A Unified Vision for Free Network Services and Mobile Computing?

A couple years ago, I would have said that network services and mobile computing were two new frontiers for software freedom, two new challenges, two new battles. But, despite some key differences, these two areas are so closely related and that I think we need a unified vision for addressing these as two parts of a whole.

Companies like Google have a unified vision. Look at Chrome or Android from Google’s perspective: the purpose of a mobile computer is simply to increase access to proprietary network services. These open source operating systems are designed to run proprietary applications and connect to proprietary network services. From Google’s perspective, mobile computing and network services go hand in hand — open source software is a way to increase the adoption of mobile computers complementing their proprietary network services. While Google’s goal is not software freedom, we should take note of how their strategy involves both mobile computing and network services together. We can’t effectively free one without freeing the other.

The free software movement needs a unified vision for network services and mobile computing. But what might that look like? StatusNet has an Android client, as does Libre.fm, but these are just more convenient ways to access network services from a mobile computer — not network services designed for mobile computing.

Look at the kinds of proprietary network services companies are developing for mobile computing. Google Latitude enables social location sharing, combining mobile positioning systems with online social networking. Last.fm’s mobile applications include some features for finding events based on your location. Google Goggles let’s you point the camera on your mobile computer at something and find information on that thing through Google’s search engine. Apple’s Facetime and Google+ Hangouts (not mobile quite yet…) are attempts to bring video chat to mobile and tablet computers. Social networking services like Facebook, Google+, and LinkedIn are focusing in on the mobile space as well.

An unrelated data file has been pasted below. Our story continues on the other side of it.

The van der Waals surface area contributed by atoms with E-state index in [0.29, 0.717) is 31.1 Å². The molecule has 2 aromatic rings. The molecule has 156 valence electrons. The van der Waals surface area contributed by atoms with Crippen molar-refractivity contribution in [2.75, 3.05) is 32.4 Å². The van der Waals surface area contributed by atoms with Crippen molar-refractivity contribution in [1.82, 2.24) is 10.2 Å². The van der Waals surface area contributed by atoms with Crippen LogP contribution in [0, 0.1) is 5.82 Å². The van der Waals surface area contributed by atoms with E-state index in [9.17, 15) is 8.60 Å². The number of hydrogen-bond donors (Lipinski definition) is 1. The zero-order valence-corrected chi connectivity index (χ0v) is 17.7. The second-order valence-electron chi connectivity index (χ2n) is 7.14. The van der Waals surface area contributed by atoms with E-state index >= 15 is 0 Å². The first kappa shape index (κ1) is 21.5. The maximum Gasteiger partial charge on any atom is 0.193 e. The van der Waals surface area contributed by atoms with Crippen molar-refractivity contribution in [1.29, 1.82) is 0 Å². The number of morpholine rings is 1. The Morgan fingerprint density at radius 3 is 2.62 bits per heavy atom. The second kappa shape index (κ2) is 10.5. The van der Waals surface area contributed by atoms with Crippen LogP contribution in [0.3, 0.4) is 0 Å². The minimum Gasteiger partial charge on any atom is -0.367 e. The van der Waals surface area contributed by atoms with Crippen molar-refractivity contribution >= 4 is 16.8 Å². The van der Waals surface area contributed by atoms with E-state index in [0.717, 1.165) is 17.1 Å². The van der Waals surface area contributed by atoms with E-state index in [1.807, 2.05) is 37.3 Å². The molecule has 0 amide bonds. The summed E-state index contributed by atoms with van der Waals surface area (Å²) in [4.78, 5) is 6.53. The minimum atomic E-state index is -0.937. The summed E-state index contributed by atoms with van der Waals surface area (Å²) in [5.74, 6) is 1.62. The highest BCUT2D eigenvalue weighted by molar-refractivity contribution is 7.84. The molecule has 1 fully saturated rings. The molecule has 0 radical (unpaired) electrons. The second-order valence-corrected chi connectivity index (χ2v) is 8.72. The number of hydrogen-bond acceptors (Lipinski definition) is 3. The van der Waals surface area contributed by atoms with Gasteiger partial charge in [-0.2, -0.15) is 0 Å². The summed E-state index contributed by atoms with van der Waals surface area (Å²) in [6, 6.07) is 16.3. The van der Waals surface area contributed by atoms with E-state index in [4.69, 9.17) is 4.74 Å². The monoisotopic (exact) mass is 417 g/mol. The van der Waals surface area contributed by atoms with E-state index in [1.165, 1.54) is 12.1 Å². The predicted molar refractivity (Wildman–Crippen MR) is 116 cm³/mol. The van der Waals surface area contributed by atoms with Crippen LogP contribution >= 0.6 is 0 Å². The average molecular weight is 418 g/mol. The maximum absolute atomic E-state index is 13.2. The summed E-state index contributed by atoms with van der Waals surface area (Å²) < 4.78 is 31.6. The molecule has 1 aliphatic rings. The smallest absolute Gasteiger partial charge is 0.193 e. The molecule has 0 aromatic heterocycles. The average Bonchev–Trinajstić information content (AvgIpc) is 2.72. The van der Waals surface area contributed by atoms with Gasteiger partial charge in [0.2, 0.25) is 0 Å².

What does free software have to offer? For location-based services, we have OpenStreetMap. StatusNet offers some location-sharing, but StatusNet for Android doesn’t seem to support this yet. Other than direct map programs, are there libre mobile applications making use of OpeenStreetMap? Could Libre.fm use mobile location data to highlight local free culture events? Regarding something like Google Goggles, are there many libre mobile applications can do something similar with, say, Wikipedia? (Mixare seems like a good example of this.) SIP and XMPP are great for video chat, but I’m not sure many users are aware of public XMPP or SIP services. How can we offer libre alternatives to Skype and Facetime on tablets? What kinds of opportunities are there for libre social networking services, like GNU Social or Diaspora, in mobile computing? What barriers are there to libre augmented reality or location-based services?